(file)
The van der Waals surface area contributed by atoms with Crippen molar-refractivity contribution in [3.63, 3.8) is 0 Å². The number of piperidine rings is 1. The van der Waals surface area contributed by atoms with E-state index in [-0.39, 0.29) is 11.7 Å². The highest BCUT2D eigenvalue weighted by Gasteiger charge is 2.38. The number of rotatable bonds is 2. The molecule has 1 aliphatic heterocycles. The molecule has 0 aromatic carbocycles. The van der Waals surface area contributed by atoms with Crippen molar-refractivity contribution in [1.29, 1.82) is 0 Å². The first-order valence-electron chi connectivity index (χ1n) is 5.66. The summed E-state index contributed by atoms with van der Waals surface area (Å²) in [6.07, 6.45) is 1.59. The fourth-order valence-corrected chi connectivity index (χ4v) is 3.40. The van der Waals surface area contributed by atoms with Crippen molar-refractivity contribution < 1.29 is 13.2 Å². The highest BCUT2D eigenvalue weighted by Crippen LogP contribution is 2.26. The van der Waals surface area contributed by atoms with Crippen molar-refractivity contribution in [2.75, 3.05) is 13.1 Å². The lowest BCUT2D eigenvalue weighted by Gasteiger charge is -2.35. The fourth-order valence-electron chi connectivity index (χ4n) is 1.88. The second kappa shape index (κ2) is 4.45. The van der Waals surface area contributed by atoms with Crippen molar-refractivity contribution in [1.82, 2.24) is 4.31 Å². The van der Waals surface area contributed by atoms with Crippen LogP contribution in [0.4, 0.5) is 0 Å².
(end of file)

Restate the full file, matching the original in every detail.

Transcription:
The van der Waals surface area contributed by atoms with Crippen molar-refractivity contribution in [3.63, 3.8) is 0 Å². The number of piperidine rings is 1. The van der Waals surface area contributed by atoms with E-state index in [-0.39, 0.29) is 11.7 Å². The highest BCUT2D eigenvalue weighted by Gasteiger charge is 2.38. The number of rotatable bonds is 2. The molecule has 1 aliphatic heterocycles. The molecule has 0 aromatic carbocycles. The van der Waals surface area contributed by atoms with Crippen molar-refractivity contribution in [1.29, 1.82) is 0 Å². The first-order valence-electron chi connectivity index (χ1n) is 5.66. The summed E-state index contributed by atoms with van der Waals surface area (Å²) in [6.07, 6.45) is 1.59. The fourth-order valence-corrected chi connectivity index (χ4v) is 3.40. The van der Waals surface area contributed by atoms with Crippen molar-refractivity contribution < 1.29 is 13.2 Å². The highest BCUT2D eigenvalue weighted by Crippen LogP contribution is 2.26. The van der Waals surface area contributed by atoms with Crippen molar-refractivity contribution in [2.75, 3.05) is 13.1 Å². The lowest BCUT2D eigenvalue weighted by Gasteiger charge is -2.35. The fourth-order valence-electron chi connectivity index (χ4n) is 1.88. The second kappa shape index (κ2) is 4.45. The van der Waals surface area contributed by atoms with Crippen molar-refractivity contribution in [1.82, 2.24) is 4.31 Å². The van der Waals surface area contributed by atoms with Crippen LogP contribution in [0.4, 0.5) is 0 Å².